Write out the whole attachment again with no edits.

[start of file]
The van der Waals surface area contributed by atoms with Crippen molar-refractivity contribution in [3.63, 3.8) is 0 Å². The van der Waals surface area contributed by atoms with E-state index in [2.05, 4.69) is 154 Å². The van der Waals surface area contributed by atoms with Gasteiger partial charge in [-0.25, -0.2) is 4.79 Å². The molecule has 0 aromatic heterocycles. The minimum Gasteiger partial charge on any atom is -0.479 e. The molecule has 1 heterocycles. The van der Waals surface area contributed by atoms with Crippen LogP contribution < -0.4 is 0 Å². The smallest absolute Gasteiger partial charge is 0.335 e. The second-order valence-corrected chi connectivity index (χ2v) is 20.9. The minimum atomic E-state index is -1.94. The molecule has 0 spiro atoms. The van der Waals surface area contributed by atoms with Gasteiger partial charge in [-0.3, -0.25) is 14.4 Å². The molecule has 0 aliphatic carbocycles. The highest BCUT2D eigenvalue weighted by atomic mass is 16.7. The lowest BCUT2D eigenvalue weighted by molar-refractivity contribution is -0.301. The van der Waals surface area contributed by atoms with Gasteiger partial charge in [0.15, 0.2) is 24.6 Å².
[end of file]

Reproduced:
The van der Waals surface area contributed by atoms with Crippen molar-refractivity contribution in [3.63, 3.8) is 0 Å². The van der Waals surface area contributed by atoms with E-state index in [2.05, 4.69) is 154 Å². The van der Waals surface area contributed by atoms with Gasteiger partial charge in [-0.25, -0.2) is 4.79 Å². The molecule has 0 aromatic heterocycles. The minimum Gasteiger partial charge on any atom is -0.479 e. The molecule has 1 heterocycles. The van der Waals surface area contributed by atoms with Crippen LogP contribution < -0.4 is 0 Å². The smallest absolute Gasteiger partial charge is 0.335 e. The second-order valence-corrected chi connectivity index (χ2v) is 20.9. The minimum atomic E-state index is -1.94. The molecule has 0 spiro atoms. The van der Waals surface area contributed by atoms with Gasteiger partial charge in [-0.3, -0.25) is 14.4 Å². The molecule has 0 aliphatic carbocycles. The highest BCUT2D eigenvalue weighted by atomic mass is 16.7. The lowest BCUT2D eigenvalue weighted by molar-refractivity contribution is -0.301. The van der Waals surface area contributed by atoms with Gasteiger partial charge in [0.15, 0.2) is 24.6 Å².